Art Labriola has been playing piano for as long as he can remember. He likes to say that he pursued a music career simply because it was the path of least resistance.

Born in Manhattan he began formal classical study at the age of four- appearing on radio by the age of ten. After several years of intensive study he abandoned music to make time for a normal adolescence.

It wasn't until later, as an exchange student in London, that he rediscovered the passion of musical performance in the West End jazz scene. He soon set off to master the art of improvisation. After graduating from Amherst College, he moved to New York City to study with noted jazz players Walter Bishop Jr., Hal Galper, Lou Stein, and Andy Laverne. Nights were spent taking courses in composition at the Manhattan School of Music and the Mannes School of Music.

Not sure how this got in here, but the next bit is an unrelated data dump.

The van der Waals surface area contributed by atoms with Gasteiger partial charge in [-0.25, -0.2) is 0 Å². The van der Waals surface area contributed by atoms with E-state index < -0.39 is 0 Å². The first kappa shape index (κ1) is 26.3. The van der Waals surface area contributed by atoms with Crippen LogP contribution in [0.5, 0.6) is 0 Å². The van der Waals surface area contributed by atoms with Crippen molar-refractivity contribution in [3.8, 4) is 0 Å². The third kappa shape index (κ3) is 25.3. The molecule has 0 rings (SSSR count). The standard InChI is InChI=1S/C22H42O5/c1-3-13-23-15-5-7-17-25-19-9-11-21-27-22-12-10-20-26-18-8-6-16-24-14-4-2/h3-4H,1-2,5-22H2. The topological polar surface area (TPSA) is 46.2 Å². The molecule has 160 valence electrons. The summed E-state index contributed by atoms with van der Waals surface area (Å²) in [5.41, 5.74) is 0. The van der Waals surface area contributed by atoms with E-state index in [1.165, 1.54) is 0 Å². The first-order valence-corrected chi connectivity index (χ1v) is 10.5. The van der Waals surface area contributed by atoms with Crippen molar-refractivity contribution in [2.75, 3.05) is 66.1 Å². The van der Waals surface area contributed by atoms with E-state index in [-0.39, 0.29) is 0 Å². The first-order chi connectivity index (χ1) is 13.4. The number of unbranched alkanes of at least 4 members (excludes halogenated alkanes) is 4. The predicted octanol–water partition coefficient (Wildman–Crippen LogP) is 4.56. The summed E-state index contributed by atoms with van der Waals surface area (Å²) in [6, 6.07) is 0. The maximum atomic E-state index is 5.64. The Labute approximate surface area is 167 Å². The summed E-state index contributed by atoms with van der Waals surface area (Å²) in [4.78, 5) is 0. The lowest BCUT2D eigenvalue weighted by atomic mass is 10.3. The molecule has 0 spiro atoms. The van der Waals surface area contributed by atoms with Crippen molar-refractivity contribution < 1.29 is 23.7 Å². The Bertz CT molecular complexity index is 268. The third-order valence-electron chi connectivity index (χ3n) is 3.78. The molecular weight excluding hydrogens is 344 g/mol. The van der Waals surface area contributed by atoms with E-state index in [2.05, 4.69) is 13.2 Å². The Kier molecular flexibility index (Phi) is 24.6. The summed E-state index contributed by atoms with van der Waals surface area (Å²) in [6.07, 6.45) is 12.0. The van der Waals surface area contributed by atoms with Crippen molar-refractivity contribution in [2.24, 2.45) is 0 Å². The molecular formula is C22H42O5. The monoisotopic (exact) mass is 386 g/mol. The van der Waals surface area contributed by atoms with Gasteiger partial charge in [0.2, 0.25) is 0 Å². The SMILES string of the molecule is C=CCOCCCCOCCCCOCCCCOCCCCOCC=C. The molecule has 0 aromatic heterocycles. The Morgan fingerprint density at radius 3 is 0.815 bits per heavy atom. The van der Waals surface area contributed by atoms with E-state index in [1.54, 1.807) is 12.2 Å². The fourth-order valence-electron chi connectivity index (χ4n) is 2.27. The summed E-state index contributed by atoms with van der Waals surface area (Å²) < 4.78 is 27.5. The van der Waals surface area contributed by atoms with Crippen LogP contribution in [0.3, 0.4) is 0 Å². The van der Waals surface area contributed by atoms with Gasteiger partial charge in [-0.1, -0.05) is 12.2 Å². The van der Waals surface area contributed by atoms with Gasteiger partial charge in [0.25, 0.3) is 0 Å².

Soon Art was touring Europe and Asia as a pianist, keyboard player and musical director-- most notably with The Deep River Boys, an African American singing trio performing forgotten spirituals and obscure jazz pieces. He also toured extensively with The Elliot Murphy Band.

He eventually discovered the recording studio and began and continues his career in film scoring, commercial recording and record production. In that time Art has won a Grammy, an Emmy and a Clio award. He has worked with noted documentary film directors including Barbara Kopple, Joe Lovett, Rob Fruchtman, Lisa Jackson and Civia Tamarkin. For many years Art worked and collaborated with Tom Pomposello with whom he also toured and co-created the group Oil Can.

Today he continues to perform, compose and produce music in his studio located in the scenic Hudson Valley of New York. He created the CD "Winter Day" playing piano while gazing out his window at the white winter landscape. He has also released a Christmas album of familiar songs played in the same contemplative spirit as “Winter Day”.

For Art, music has no end to its discovery. It is the pursuit of this discovery that pushes him forward -- to create new musical directions for himself and his audience.